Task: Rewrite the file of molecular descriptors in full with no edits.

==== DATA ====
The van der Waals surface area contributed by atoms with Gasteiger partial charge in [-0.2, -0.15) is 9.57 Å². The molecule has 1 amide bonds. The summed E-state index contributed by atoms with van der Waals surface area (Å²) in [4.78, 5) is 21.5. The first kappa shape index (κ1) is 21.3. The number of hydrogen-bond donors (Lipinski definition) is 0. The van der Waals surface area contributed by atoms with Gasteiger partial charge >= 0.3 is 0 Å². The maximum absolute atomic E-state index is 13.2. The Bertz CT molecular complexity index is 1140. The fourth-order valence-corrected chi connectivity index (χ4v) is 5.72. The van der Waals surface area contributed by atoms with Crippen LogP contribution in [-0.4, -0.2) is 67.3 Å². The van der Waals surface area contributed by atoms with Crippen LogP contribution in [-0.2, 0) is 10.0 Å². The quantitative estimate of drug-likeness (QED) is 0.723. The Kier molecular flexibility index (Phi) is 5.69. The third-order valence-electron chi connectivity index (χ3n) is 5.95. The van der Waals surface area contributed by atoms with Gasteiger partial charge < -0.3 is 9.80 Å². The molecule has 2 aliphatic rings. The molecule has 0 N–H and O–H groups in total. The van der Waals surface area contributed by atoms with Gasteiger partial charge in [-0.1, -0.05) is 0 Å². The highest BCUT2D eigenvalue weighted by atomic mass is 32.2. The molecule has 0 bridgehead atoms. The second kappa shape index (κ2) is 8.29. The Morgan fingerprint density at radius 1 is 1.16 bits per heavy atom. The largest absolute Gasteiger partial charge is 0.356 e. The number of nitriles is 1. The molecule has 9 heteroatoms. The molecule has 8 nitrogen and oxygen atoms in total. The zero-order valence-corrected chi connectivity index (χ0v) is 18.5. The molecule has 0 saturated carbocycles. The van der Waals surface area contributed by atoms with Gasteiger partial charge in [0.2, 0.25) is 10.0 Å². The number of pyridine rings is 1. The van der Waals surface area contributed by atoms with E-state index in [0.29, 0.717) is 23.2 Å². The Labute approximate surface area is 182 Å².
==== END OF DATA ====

The van der Waals surface area contributed by atoms with Gasteiger partial charge in [-0.2, -0.15) is 9.57 Å². The molecule has 1 amide bonds. The summed E-state index contributed by atoms with van der Waals surface area (Å²) in [4.78, 5) is 21.5. The first kappa shape index (κ1) is 21.3. The number of hydrogen-bond donors (Lipinski definition) is 0. The van der Waals surface area contributed by atoms with Gasteiger partial charge >= 0.3 is 0 Å². The maximum absolute atomic E-state index is 13.2. The Bertz CT molecular complexity index is 1140. The fourth-order valence-corrected chi connectivity index (χ4v) is 5.72. The van der Waals surface area contributed by atoms with Crippen LogP contribution in [-0.4, -0.2) is 67.3 Å². The van der Waals surface area contributed by atoms with Crippen LogP contribution in [-0.2, 0) is 10.0 Å². The quantitative estimate of drug-likeness (QED) is 0.723. The Kier molecular flexibility index (Phi) is 5.69. The third-order valence-electron chi connectivity index (χ3n) is 5.95. The van der Waals surface area contributed by atoms with Gasteiger partial charge < -0.3 is 9.80 Å². The molecule has 2 aliphatic rings. The molecule has 0 N–H and O–H groups in total. The van der Waals surface area contributed by atoms with Gasteiger partial charge in [-0.1, -0.05) is 0 Å². The highest BCUT2D eigenvalue weighted by atomic mass is 32.2. The molecule has 0 bridgehead atoms. The second kappa shape index (κ2) is 8.29. The Morgan fingerprint density at radius 1 is 1.16 bits per heavy atom. The largest absolute Gasteiger partial charge is 0.356 e. The number of nitriles is 1. The molecule has 9 heteroatoms. The molecule has 8 nitrogen and oxygen atoms in total. The zero-order valence-corrected chi connectivity index (χ0v) is 18.5. The molecule has 0 saturated carbocycles. The van der Waals surface area contributed by atoms with Gasteiger partial charge in [0.2, 0.25) is 10.0 Å². The number of pyridine rings is 1. The van der Waals surface area contributed by atoms with E-state index in [0.29, 0.717) is 23.2 Å². The Labute approximate surface area is 182 Å².